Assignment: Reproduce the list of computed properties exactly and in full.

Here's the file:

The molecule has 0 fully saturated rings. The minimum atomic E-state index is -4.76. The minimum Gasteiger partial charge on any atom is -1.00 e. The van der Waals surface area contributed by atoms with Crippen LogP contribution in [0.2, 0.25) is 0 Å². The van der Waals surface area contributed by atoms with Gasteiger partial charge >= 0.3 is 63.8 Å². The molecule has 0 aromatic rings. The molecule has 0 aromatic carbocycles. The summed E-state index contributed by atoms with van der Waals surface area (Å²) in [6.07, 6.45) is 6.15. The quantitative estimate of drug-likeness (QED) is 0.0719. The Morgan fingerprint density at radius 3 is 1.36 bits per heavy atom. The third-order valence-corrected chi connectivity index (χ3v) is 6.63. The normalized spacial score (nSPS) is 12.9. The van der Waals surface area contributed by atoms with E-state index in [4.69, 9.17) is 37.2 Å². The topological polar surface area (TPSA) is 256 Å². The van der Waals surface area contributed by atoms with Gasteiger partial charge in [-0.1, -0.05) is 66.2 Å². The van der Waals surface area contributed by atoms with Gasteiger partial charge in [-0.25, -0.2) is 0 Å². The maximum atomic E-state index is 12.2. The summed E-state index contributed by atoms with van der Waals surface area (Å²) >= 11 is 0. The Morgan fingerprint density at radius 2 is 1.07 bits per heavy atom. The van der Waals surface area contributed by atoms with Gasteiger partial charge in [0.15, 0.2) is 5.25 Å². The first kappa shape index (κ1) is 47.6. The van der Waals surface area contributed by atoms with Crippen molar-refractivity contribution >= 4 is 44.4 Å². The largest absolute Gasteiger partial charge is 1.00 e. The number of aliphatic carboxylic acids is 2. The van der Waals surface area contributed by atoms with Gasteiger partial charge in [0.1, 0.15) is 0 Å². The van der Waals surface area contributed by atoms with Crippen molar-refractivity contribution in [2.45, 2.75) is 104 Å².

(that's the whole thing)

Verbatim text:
The molecule has 0 fully saturated rings. The minimum atomic E-state index is -4.76. The minimum Gasteiger partial charge on any atom is -1.00 e. The van der Waals surface area contributed by atoms with Crippen LogP contribution in [0.2, 0.25) is 0 Å². The van der Waals surface area contributed by atoms with Gasteiger partial charge >= 0.3 is 63.8 Å². The molecule has 0 aromatic rings. The molecule has 0 aromatic carbocycles. The summed E-state index contributed by atoms with van der Waals surface area (Å²) in [6.07, 6.45) is 6.15. The quantitative estimate of drug-likeness (QED) is 0.0719. The Morgan fingerprint density at radius 3 is 1.36 bits per heavy atom. The third-order valence-corrected chi connectivity index (χ3v) is 6.63. The normalized spacial score (nSPS) is 12.9. The van der Waals surface area contributed by atoms with E-state index in [4.69, 9.17) is 37.2 Å². The topological polar surface area (TPSA) is 256 Å². The van der Waals surface area contributed by atoms with Gasteiger partial charge in [-0.1, -0.05) is 66.2 Å². The van der Waals surface area contributed by atoms with Gasteiger partial charge in [-0.25, -0.2) is 0 Å². The maximum atomic E-state index is 12.2. The summed E-state index contributed by atoms with van der Waals surface area (Å²) >= 11 is 0. The Morgan fingerprint density at radius 2 is 1.07 bits per heavy atom. The van der Waals surface area contributed by atoms with Gasteiger partial charge in [0.15, 0.2) is 5.25 Å². The first kappa shape index (κ1) is 47.6. The van der Waals surface area contributed by atoms with Crippen molar-refractivity contribution >= 4 is 44.4 Å². The largest absolute Gasteiger partial charge is 1.00 e. The number of aliphatic carboxylic acids is 2. The van der Waals surface area contributed by atoms with Gasteiger partial charge in [0.1, 0.15) is 0 Å². The van der Waals surface area contributed by atoms with Crippen molar-refractivity contribution in [2.45, 2.75) is 104 Å².